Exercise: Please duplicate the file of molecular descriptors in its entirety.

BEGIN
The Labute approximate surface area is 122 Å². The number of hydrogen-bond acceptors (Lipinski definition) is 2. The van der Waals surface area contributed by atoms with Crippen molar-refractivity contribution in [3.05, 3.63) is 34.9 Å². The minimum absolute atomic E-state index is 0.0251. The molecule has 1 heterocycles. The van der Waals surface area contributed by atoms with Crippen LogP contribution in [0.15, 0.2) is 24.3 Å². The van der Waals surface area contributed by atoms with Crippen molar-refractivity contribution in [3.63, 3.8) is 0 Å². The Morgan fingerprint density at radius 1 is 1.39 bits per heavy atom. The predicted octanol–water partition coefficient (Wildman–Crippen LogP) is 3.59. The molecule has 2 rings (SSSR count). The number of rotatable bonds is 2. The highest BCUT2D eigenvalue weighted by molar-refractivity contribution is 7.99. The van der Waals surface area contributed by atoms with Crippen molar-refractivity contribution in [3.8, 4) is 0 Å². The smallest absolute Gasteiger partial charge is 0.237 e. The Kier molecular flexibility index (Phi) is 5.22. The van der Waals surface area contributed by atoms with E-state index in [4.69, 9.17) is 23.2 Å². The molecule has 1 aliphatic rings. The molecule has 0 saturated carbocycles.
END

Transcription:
The Labute approximate surface area is 122 Å². The number of hydrogen-bond acceptors (Lipinski definition) is 2. The van der Waals surface area contributed by atoms with Crippen molar-refractivity contribution in [3.05, 3.63) is 34.9 Å². The minimum absolute atomic E-state index is 0.0251. The molecule has 1 heterocycles. The van der Waals surface area contributed by atoms with Crippen LogP contribution in [0.15, 0.2) is 24.3 Å². The van der Waals surface area contributed by atoms with Crippen molar-refractivity contribution in [3.63, 3.8) is 0 Å². The Morgan fingerprint density at radius 1 is 1.39 bits per heavy atom. The predicted octanol–water partition coefficient (Wildman–Crippen LogP) is 3.59. The molecule has 2 rings (SSSR count). The number of rotatable bonds is 2. The highest BCUT2D eigenvalue weighted by molar-refractivity contribution is 7.99. The van der Waals surface area contributed by atoms with Crippen molar-refractivity contribution in [3.8, 4) is 0 Å². The smallest absolute Gasteiger partial charge is 0.237 e. The Kier molecular flexibility index (Phi) is 5.22. The van der Waals surface area contributed by atoms with E-state index in [4.69, 9.17) is 23.2 Å². The molecule has 1 aliphatic rings. The molecule has 0 saturated carbocycles.